Pauline Hanson met supporters at the politics in the pub event on Australia Day in Buderim. (ABC News: Caitlyn Gribbin)
Pauline Hanson insists One Nation is capable of running a government, as her party prepares to contest the West Australian and Queensland polls, due within the next year or so. But how prepared is One Nation to govern, who are Senator Hanson’s supporters and what do voters think they’re buying from her?
Cafe owner Gary Morris prefers things old-school. His cafe in Laidley, an hour’s drive from Brisbane, transports diners back in time with its 1950s music. It’s also a hub for local workers.
“I have old-fashioned values, Aussie jobs for Aussie kids,” Mr Morris said.
Laidley Eagle Rock Cafe owner Gary Morris is a staunch One Nation supporter. (ABC News: Caitlyn Gribbin)
He wants politicians to focus on similar issues and thinks he’s found the answer.
“Pauline is selling a future for Australia where we’re not governed by the interests of big business and political parties furthering their own agenda.”
A former Labor loyalist, Mr Morris lives in One Nation heartland, where more people support the party than anywhere else in the country.
He says he’s abandoned the established political parties in favour of one that has great ambitions, even if it doesn’t wield any real power in a Government.
“In the case of the Labor Party and all the major parties, I think they’ve lost their way, they are so out of touch with the man on the street.”
He’s not alone. Once you get out of the big cities, it’s not hard to find people warming to Senator Hanson’s style. Not everyone agrees with all her views, but her plain speaking on immigration does resonate and people feel like she’s standing up for their jobs and their towns.
Ms Hanson isn’t afraid to pick a fight with the major political parties, but some supporters concede One Nation may not quite be up to running a Government.
“They may not have not have the people in the party at the moment but by the time it came to that I’m sure they would,” supporter Pam Thorley said.
Deputy Prime Minister Barnaby Joyce said One Nation’s plan was ambitious.
“You’ve actually got to run the country, it’s not just, you know, a soap box to say the issue of the day. You’ve actually got to run a department, balance the books,” he said.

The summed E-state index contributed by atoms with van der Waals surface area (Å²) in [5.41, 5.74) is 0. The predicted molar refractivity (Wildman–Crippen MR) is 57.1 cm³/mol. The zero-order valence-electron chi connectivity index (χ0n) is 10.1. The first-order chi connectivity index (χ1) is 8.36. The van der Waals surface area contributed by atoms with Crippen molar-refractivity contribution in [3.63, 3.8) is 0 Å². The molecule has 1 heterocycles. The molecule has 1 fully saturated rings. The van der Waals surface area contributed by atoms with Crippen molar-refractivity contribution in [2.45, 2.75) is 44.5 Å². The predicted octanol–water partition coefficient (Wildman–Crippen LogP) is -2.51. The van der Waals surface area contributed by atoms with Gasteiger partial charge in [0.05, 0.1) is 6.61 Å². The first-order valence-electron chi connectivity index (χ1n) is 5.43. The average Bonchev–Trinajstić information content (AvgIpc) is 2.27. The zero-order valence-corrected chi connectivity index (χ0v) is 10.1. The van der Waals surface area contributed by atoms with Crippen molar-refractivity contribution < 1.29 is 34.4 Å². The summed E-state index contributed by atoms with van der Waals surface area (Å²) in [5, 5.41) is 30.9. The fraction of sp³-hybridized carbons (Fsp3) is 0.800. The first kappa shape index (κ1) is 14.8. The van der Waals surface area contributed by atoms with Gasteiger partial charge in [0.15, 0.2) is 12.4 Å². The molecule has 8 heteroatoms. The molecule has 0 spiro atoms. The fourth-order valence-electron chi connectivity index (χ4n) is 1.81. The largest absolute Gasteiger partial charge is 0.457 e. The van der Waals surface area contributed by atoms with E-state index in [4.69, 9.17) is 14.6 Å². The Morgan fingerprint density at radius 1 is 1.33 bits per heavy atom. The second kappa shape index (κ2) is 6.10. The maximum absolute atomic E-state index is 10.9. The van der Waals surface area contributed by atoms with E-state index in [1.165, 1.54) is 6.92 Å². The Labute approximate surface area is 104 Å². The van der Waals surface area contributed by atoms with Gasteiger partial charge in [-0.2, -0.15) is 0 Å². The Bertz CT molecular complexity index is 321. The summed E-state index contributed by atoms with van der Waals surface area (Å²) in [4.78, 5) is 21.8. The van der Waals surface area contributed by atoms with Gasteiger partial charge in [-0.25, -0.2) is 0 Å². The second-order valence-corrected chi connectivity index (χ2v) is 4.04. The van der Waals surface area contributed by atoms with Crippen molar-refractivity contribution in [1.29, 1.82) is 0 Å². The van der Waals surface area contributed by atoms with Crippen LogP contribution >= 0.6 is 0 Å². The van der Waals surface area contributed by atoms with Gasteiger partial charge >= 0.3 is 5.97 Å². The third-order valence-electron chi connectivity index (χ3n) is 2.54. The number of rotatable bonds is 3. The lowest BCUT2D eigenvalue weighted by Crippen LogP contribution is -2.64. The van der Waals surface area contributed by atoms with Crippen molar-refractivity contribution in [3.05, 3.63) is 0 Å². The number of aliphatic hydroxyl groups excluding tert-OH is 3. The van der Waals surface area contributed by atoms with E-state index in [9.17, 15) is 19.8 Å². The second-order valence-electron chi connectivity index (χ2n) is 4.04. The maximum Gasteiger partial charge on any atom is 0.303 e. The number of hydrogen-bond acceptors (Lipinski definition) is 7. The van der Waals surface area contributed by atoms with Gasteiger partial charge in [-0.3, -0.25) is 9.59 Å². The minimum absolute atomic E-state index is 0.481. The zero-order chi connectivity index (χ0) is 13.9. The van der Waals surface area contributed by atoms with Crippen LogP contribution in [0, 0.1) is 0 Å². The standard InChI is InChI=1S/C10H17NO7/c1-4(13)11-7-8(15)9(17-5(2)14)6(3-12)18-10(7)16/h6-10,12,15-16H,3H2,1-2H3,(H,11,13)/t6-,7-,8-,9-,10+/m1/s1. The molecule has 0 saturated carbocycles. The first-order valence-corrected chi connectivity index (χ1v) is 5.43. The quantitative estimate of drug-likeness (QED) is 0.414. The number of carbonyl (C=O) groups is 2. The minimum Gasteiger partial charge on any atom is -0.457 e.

Queensland Education Minister, Labor’s Kate Jones, argued One Nation’s policies would not deliver employment opportunities.
“Our focus is on jobs and job creation of Queensland. Banning a burqa does not create new jobs in Queensland,” she said.
Ms Hanson said One Nation is campaigning to win the next Queensland election and insisted her party was capable of running the state’s health, transport and education departments, for example.
“Oh listen, don’t talk about transport system, the trains shut down here they didn’t have the drivers. Then we had the health problems they weren’t even getting the pays right,” Senator Hanson said.
“So it’s about time someone took over the reins, maybe we can deliver far better services.”
Political analyst Geoff Cockfield is based in the regional Queensland town of Toowoomba, at the University of Southern Queensland.
He said One Nation could have more success in regional areas in upcoming polls, but warned they don’t have much power yet.
“One Nation, even with a good Senate result, doesn’t hold the balance of power in their own right so they are a player but they aren’t the only player,” Professor Cockfield said.
Senator Hanson has promised to curb Muslim immigration and ban the burka, but Professor Cockfield said that does not necessarily translate to political success.
“Whether those are policies that ever have any outcome who knows, but that doesn’t particularly matter because that’s not the design of them.”
There’s another group of people following One Nation closely.
Grain grower Wayne Newton, a more “centre-leaning” voter, farms near Dalby on Queensland’s Darling Downs. It’s a pretty safe LNP area, but many feel ignored by the major parties.
Wayne Newton fears his concerns are being ignored by major parties. (ABC News: Caitlyn Gribbin)
“It’s almost like we’re not to be worried about at the moment, either side knows who we’re going to vote for so that’s the end of the matter, let’s move on,” Mr Newton said.
“Whereas you actually go to those seats that are in much closer balance, well they do listen a lot more to the people in those seats. They do consider a lot more of what they’re asking for.”
Senator Hanson will try to capitalise on that voter frustration, as she continues her state campaigns while balancing her responsibilities in federal politics.